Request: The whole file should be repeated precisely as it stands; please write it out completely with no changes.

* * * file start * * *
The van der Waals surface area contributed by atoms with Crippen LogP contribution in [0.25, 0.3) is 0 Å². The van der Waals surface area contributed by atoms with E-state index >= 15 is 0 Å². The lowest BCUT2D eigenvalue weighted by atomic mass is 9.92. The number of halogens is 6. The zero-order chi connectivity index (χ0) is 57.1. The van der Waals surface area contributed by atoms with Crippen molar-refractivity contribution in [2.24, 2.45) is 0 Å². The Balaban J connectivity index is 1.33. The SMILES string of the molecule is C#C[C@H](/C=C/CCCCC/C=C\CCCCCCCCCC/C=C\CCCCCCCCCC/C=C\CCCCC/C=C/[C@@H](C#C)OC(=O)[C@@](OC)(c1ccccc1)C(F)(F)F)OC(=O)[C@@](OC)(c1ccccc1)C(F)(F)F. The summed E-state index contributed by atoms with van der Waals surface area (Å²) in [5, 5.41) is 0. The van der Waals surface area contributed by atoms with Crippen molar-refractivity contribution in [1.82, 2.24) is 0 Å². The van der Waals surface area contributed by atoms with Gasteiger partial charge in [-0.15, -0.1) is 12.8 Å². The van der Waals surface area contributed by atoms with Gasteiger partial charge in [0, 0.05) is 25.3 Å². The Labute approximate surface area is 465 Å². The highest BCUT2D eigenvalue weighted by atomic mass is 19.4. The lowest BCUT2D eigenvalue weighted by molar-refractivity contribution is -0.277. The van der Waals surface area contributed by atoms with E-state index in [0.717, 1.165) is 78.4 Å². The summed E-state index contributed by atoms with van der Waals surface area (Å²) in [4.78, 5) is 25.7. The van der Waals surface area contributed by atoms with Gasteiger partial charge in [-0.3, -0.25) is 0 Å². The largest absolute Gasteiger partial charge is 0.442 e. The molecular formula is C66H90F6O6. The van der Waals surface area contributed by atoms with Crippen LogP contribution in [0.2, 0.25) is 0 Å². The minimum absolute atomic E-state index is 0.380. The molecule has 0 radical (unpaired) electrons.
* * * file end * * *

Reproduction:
The van der Waals surface area contributed by atoms with Crippen LogP contribution in [0.25, 0.3) is 0 Å². The van der Waals surface area contributed by atoms with E-state index >= 15 is 0 Å². The lowest BCUT2D eigenvalue weighted by atomic mass is 9.92. The number of halogens is 6. The zero-order chi connectivity index (χ0) is 57.1. The van der Waals surface area contributed by atoms with Crippen molar-refractivity contribution in [2.24, 2.45) is 0 Å². The Balaban J connectivity index is 1.33. The SMILES string of the molecule is C#C[C@H](/C=C/CCCCC/C=C\CCCCCCCCCC/C=C\CCCCCCCCCC/C=C\CCCCC/C=C/[C@@H](C#C)OC(=O)[C@@](OC)(c1ccccc1)C(F)(F)F)OC(=O)[C@@](OC)(c1ccccc1)C(F)(F)F. The summed E-state index contributed by atoms with van der Waals surface area (Å²) in [5, 5.41) is 0. The van der Waals surface area contributed by atoms with Crippen molar-refractivity contribution in [1.82, 2.24) is 0 Å². The van der Waals surface area contributed by atoms with Gasteiger partial charge in [-0.15, -0.1) is 12.8 Å². The van der Waals surface area contributed by atoms with Gasteiger partial charge in [0, 0.05) is 25.3 Å². The Labute approximate surface area is 465 Å². The highest BCUT2D eigenvalue weighted by atomic mass is 19.4. The lowest BCUT2D eigenvalue weighted by molar-refractivity contribution is -0.277. The van der Waals surface area contributed by atoms with E-state index in [0.717, 1.165) is 78.4 Å². The summed E-state index contributed by atoms with van der Waals surface area (Å²) in [4.78, 5) is 25.7. The van der Waals surface area contributed by atoms with Gasteiger partial charge in [-0.3, -0.25) is 0 Å². The largest absolute Gasteiger partial charge is 0.442 e. The molecular formula is C66H90F6O6. The van der Waals surface area contributed by atoms with Crippen LogP contribution in [0.2, 0.25) is 0 Å². The minimum absolute atomic E-state index is 0.380. The molecule has 0 radical (unpaired) electrons.